Integrating ICT in Agriculture as an extension service to address farmer’s challenges
Makerere University Agriculture Research Institute (MUARIK), has successfully piloted an ICT-based information sharing platform that has enabled farmers in South Western Uganda access information through Mobile Phones, Radio, website, Open and Distance Learning materials for Development (ODL4D)
This is part of the effort by Makerere University to address the problem of extension services in rural and hard to reach areas. One of the biggest challenges Ugandan farmers are facing is lack of access to extension service providers who can offer the right and timely information on best agricultural practices. On average the ratio of extension service providers to farmers stands at 1: 25000.
To address this problem, Makerere University signed a contract with the Commonwealth of Learning (COL) to test the efficacy of ICT use in Agriculture. The project was implemented by Makerere University Agricultural Research Institute Kabanyolo (MUARIK) in the districts of Kabale, Ntungamo and Kisoro in September 2009.
The project is an initiative by the Commonwealth of Learning (COL) called the Lifelong learning for farmers in Uganda (L3F) aimed at using ICT to disseminate agricultural extension information to rural farming communities. Other services include easing access to credit and markets, training farmers to engage in collective marketing, business planning, record keeping, credit and saving management so that agriculture can be looked as a business rather than a subsistence way of living.
The project leader Assoc. Prof. Moses Tenywa with technical assistance from Daniel Ninsiima carried out a needs assessment survey to understand the information needs of farmers. Results indicated that mobile phone access in Kabale was about 65% with most farmers using their phones for direct calling and not SMS due to lower literacy levels. In Bubare Sub-county, it was found out that one extension worker had to cater for 46,000 farmers.
To enhance communication and information flow along the production-market value chain and allow agriculturalists to share information and widen the scope of local farmers, the team opted for a Voice Communication Technology alongside SMS, websites, local radio programs and Open distance learning materials. The team acquired an open source mobile based voice based application to provide timely and relevant information on markets, fertilizer application, timely planting, right spacing, prevention and control of diseases.
The technology is a basic set up of a desktop computer and a GSM device which takes in any sim card. The GSM device (Mobigator) is connected to the Desktop computer using the USB connection. Audio content from researchers, scientists and successful farmers is recorded using the mobile phone, edited and stored so that when a farmer calls on the line in the mobigater they receive an interactive voice response. The voice directs the farmer to the number that gives access to the particular type of information they need. Farmers can make inquiries and follow voice instructions on their handsets and have an option of leaving an audio message file in form of a question so that the moment the technician hangs up on the site he can see and listen to what the farmer has said and respond.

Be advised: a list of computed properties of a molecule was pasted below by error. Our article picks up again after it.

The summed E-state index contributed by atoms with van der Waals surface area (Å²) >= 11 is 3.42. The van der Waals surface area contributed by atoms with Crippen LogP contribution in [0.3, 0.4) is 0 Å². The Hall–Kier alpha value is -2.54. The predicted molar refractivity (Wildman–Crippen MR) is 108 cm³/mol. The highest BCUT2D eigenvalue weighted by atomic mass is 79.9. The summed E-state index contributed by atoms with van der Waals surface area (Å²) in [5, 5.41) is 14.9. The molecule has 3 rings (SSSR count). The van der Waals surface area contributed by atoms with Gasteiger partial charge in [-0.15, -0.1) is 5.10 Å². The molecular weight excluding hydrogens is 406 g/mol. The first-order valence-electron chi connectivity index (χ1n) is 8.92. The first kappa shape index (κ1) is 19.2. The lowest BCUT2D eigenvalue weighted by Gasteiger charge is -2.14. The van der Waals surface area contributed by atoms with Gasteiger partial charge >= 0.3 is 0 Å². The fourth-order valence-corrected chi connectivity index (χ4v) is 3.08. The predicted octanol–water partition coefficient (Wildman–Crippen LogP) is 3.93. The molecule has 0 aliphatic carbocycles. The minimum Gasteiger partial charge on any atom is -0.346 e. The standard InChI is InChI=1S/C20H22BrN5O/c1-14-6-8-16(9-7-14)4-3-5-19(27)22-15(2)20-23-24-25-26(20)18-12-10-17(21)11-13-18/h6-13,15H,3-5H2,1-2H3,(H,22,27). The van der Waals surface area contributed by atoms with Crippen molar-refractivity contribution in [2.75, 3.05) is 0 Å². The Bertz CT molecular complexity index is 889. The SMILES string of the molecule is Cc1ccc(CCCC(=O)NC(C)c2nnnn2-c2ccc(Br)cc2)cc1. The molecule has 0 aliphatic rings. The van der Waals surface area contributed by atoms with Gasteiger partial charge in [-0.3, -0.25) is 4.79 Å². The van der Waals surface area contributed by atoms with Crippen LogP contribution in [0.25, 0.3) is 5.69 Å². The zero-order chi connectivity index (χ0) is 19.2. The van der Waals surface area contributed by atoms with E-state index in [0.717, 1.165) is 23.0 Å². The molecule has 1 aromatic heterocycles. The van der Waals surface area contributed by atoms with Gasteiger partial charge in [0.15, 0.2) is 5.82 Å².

The voice application was tested with information voiced in Rukiga to cater for farmers who cannot read or retrieve messages from their handsets. After successful testing, the team with enough resources, is ready to scale up the service for the benefit of all farmers in South Western Uganda
Farmers were also trained how to develop their own content in their local language and manage their own website to communicate about their daily lives, farming and marketing thus opening up avenues globally. They were also taught how to develop Open distance learning materials such as fresh and timely script and content drawing on their own experience for sharing with the rest of the farmers in sub counties on how to grow sorghum, spacing techniques, fertilizer application, disease and pest control etc.
However, the acquired GSM can only accommodate one sim card resulting to call jam which is worsened by power black outs. There is need to invest in GSM which can accommodate six lines and a back-up power source for better access by farmers. The college looks forward to our partners and government agencies like NARO and NAADS to revisit the program for adoption and scaling out for mass population.
Finally, we know that farmers’ problems go beyond extension services to include price fluctuations, changing weather patterns, pests, diseases and others. However, the success of the ICT project in very difficult terrain of South western Uganda would be good news for policy makers to embrace to solve the extension worker challenges in the country.
About Life long Learning in Uganda (L3F)
Lifelong learning for farmers in Uganda (L3F) is an initiative by Commonwealth of Learning (COL) in partnership with communities’ organizations to make effective use of ICTs to facilitate learning for development to transform rural livelihoods in South Western Uganda through innovative ICT solutions along various product value chains. L3F was introduced as a pilot project in four villages in southern India in 2004. The success of this initiative led to the launch of Lifelong Learning for Farmers in Uganda in September 2009.The major aim of this initiative was to link producers, transporters, financial institutions and traders using innovative ICT tools to effectively work together to alleviate poverty. The program works with various innovation platforms that include the Bufundi Potato IP, Bubare Sorghum IP, Batwa Honey Value Chain and small scale potato traders in Kampala.